“When you wish upon a star, your dreams come true.” – Pinocchio, 1940
For over 70 years, making dreams come true has been a major theme of Disney. Lately, princesses have been at the center of that theme–and with princesses so wildly popular, it’s assumed that all little girls share princess dreams.
For example, in the “Dream-Along With Mickey” stage show at the Magic Kingdom, Mickey and Minnie ask the audience, “What are your dreams?” A recording that sounds like a live audience member shouts, “I want to be a beautiful princess!” to which Minnie responds, “Did you say be a princess? Me too!”
But being a “beautiful princess” is a shallow and uncreative goal, however special it may feel. When the “Disney on Ice: Dare to Dream” show comes to town, Tiana, Cinderella, and Rapunzel are all framed as being “daring” by following dreams that are ultimately uniform–marrying a prince, becoming a princess, and living happily ever after.
Is the princess dream really daring? No. Being daring means taking risks. The princess dream presented by Disney is standardized. What’s risky about dreaming for exactly what most major marketers say girls should dream for? Nothing.
Despite these flaws, many girls find princess culture fun and enjoyable. And why wouldn’t they? Glitter and glitz are great! But girls also need dreams that are more robust and fulfilling than the mass-marketed fantasy of becoming a pretty princess–and major cultural producers like Disney and their rivals are fully capable of presenting more daring dreams to girls.
This week, The Girl’s Guide to Swagger and I are tackling this issue: We’re writing about how princesses–and the girls who love them–deserve to dream of more. We are calling on major producers, such as Disney and Dreamworks, to add more dimensionality to popular culture princesses. We want princess characters who dream of something more than beauty and romance. For example: Why not send a cartoon princess to college?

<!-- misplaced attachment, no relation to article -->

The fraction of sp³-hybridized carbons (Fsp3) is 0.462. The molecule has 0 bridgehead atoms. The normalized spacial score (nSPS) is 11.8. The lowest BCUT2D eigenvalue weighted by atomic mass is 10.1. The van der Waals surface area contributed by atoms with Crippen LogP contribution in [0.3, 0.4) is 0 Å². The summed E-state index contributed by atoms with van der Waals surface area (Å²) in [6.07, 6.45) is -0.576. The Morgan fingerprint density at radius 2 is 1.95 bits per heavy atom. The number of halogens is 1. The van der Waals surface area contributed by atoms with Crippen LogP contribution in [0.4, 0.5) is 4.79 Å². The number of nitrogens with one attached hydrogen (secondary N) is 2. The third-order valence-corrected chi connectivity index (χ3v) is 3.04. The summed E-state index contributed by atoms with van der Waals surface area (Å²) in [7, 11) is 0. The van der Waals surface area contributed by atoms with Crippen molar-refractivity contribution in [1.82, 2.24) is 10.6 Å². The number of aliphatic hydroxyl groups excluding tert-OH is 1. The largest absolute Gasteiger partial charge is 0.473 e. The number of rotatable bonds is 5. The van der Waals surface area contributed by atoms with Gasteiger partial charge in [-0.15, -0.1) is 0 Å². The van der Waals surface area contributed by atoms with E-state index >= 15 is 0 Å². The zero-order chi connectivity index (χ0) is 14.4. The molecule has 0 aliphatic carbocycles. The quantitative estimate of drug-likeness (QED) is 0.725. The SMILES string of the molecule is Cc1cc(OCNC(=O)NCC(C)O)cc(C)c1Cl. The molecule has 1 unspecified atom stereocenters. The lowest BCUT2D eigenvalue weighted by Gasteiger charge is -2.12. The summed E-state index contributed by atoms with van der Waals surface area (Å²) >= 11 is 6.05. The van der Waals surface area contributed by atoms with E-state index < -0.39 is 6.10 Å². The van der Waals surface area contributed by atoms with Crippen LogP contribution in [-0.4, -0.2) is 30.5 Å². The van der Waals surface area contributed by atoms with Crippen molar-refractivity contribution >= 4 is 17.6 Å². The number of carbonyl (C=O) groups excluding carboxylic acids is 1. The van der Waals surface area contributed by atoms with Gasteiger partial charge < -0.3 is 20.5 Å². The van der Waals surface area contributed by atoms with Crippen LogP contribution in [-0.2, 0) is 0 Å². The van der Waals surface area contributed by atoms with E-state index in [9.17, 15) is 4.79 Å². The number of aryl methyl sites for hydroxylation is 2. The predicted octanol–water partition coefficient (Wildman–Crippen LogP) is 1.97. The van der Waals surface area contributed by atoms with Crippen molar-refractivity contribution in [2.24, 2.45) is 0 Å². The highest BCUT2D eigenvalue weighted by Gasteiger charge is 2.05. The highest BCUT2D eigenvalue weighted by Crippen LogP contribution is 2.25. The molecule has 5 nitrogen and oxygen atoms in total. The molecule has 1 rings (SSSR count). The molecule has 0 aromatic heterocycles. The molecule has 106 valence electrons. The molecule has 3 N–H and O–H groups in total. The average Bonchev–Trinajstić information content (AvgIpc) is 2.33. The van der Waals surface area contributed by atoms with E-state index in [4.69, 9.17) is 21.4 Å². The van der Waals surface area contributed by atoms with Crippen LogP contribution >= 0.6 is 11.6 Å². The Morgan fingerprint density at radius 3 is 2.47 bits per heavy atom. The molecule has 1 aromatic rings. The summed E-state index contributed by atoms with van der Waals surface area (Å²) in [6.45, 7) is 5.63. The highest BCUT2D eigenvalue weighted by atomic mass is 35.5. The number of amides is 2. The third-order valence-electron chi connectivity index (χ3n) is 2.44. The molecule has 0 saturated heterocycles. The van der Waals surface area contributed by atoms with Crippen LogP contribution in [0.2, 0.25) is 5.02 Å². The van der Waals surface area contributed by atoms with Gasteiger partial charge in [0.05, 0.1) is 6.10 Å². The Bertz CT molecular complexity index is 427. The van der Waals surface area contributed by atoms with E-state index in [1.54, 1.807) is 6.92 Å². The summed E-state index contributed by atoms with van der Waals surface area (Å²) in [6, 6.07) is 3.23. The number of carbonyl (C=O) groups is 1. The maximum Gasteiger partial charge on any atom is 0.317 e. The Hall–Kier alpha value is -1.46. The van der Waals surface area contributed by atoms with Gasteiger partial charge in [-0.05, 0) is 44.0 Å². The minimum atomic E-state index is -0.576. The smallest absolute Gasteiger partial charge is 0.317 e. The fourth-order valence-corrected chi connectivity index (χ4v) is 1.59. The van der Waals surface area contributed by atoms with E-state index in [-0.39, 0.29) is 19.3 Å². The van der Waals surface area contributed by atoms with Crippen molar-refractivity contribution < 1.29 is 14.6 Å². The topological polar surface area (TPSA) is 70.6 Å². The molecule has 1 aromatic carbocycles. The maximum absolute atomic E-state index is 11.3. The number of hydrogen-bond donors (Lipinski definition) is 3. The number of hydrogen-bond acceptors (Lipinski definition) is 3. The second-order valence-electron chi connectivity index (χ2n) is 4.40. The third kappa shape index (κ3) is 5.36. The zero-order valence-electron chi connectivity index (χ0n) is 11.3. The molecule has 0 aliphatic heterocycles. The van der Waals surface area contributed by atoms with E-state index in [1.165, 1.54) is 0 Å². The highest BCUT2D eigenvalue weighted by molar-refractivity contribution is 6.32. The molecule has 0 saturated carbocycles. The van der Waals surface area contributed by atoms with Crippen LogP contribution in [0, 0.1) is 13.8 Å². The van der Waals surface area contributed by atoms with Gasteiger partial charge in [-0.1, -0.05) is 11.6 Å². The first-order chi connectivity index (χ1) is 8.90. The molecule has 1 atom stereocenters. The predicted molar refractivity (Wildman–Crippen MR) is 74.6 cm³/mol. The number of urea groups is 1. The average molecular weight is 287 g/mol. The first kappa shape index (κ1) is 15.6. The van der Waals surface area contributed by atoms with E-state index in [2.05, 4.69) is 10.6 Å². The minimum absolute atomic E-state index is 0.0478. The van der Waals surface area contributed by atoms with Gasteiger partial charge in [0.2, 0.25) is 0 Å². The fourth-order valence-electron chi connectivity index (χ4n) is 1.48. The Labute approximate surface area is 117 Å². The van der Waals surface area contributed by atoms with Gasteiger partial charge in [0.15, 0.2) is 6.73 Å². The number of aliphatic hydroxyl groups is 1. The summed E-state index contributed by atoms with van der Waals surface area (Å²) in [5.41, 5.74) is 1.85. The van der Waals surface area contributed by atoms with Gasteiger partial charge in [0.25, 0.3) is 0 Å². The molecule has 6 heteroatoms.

Disney has taken steps in the right direction in recent years. In The Princess and the Frog (2009), Tiana’s primary dream was to own her own restaurant–a healthy dream of entrepreneurship and a career that she ultimately achieves (while becoming a princess along the way). A couple of years beforehand, Disney also released a little-known direct-to-DVD video, Enchanted Tales: Follow Your Dreams (2007), in which Aurora and Jasmine tackle important royal responsibilities in their kingdoms. In Jasmine’s case, she has grown tired of spending time in the boring activities expected of a pretty princess, such as ribbon-cutting ceremonies and posing for portraits. She sings about how she could do so much more:
As the story unfolds, Jasmine works as an educator and takes pride in her various accomplishments.
Follow Your Dreams was supposed to be the first in a series of empowering direct-to-DVD princess tales, but Disney never released additional discs; Wikipedia cites poor sales of Follow Your Dreams as the reason. But five years later, the Follow Your Dreams DVD has an average rating of 4 stars on Amazon, with more than half of all raters giving it 5 stars. Comments note that the DVD has an “empowering message,” praising Jasmine for being “almost like a modern day politician.”
We are asking for more films in this vein, whether released straight to DVD or produced for the silver screen–and whether produced by Disney or a competitor.
"Ioni is graduating from the first year of school," a photo by Dimitris Papazimouris. (Used under a Creative Commons license.)
As a “dream,” being a princess can be about more than appearance and romance; it can be about the power to change the world for the better. And how better to do so than with a college education?
Today is International Women’s Day. Let’s ask Disney, Dreamworks, and others to give our girls princesses who dare to dream of more–starting with higher education. Join us by signing the petition at http://www.change.org/petitions/disney-and-dreamworks-send-a-princess-to-college. You can also post requests on Disney’s facebook page and Dreamworks’ facebook and Twitter accounts.